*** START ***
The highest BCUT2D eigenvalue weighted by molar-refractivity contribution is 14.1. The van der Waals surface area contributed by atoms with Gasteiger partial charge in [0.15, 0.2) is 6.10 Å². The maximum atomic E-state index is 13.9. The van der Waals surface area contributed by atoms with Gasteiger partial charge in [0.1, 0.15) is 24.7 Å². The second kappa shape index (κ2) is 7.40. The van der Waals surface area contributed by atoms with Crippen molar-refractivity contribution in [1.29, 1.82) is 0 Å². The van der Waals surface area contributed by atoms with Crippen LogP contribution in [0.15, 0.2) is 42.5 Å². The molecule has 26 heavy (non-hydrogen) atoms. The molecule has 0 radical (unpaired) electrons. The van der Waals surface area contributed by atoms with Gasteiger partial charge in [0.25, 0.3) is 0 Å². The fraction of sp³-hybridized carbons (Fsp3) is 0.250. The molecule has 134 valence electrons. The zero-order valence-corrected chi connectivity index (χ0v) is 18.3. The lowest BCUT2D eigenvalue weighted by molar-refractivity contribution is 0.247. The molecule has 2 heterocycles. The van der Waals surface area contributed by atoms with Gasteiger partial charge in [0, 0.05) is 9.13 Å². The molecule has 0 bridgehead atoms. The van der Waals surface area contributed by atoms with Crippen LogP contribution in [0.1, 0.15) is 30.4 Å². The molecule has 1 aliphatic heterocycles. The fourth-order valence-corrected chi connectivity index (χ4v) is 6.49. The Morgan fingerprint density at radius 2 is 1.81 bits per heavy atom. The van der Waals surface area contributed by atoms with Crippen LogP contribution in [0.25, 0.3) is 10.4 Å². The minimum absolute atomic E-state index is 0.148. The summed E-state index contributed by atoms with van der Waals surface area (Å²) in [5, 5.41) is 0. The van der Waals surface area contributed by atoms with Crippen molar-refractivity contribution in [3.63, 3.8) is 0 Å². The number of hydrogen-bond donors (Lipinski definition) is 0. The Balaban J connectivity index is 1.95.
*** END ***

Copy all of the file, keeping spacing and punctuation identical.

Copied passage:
The highest BCUT2D eigenvalue weighted by molar-refractivity contribution is 14.1. The van der Waals surface area contributed by atoms with Gasteiger partial charge in [0.15, 0.2) is 6.10 Å². The maximum atomic E-state index is 13.9. The van der Waals surface area contributed by atoms with Gasteiger partial charge in [0.1, 0.15) is 24.7 Å². The second kappa shape index (κ2) is 7.40. The van der Waals surface area contributed by atoms with Crippen molar-refractivity contribution in [1.29, 1.82) is 0 Å². The van der Waals surface area contributed by atoms with Crippen LogP contribution in [0.15, 0.2) is 42.5 Å². The molecule has 26 heavy (non-hydrogen) atoms. The molecule has 0 radical (unpaired) electrons. The van der Waals surface area contributed by atoms with Gasteiger partial charge in [0.25, 0.3) is 0 Å². The fraction of sp³-hybridized carbons (Fsp3) is 0.250. The molecule has 134 valence electrons. The zero-order valence-corrected chi connectivity index (χ0v) is 18.3. The lowest BCUT2D eigenvalue weighted by molar-refractivity contribution is 0.247. The molecule has 2 heterocycles. The van der Waals surface area contributed by atoms with Gasteiger partial charge in [0, 0.05) is 9.13 Å². The molecule has 0 bridgehead atoms. The van der Waals surface area contributed by atoms with Crippen LogP contribution in [0.1, 0.15) is 30.4 Å². The molecule has 1 aliphatic heterocycles. The fourth-order valence-corrected chi connectivity index (χ4v) is 6.49. The Morgan fingerprint density at radius 2 is 1.81 bits per heavy atom. The van der Waals surface area contributed by atoms with Crippen LogP contribution in [0.25, 0.3) is 10.4 Å². The minimum absolute atomic E-state index is 0.148. The summed E-state index contributed by atoms with van der Waals surface area (Å²) in [5, 5.41) is 0. The van der Waals surface area contributed by atoms with Crippen molar-refractivity contribution in [3.63, 3.8) is 0 Å². The number of hydrogen-bond donors (Lipinski definition) is 0. The Balaban J connectivity index is 1.95.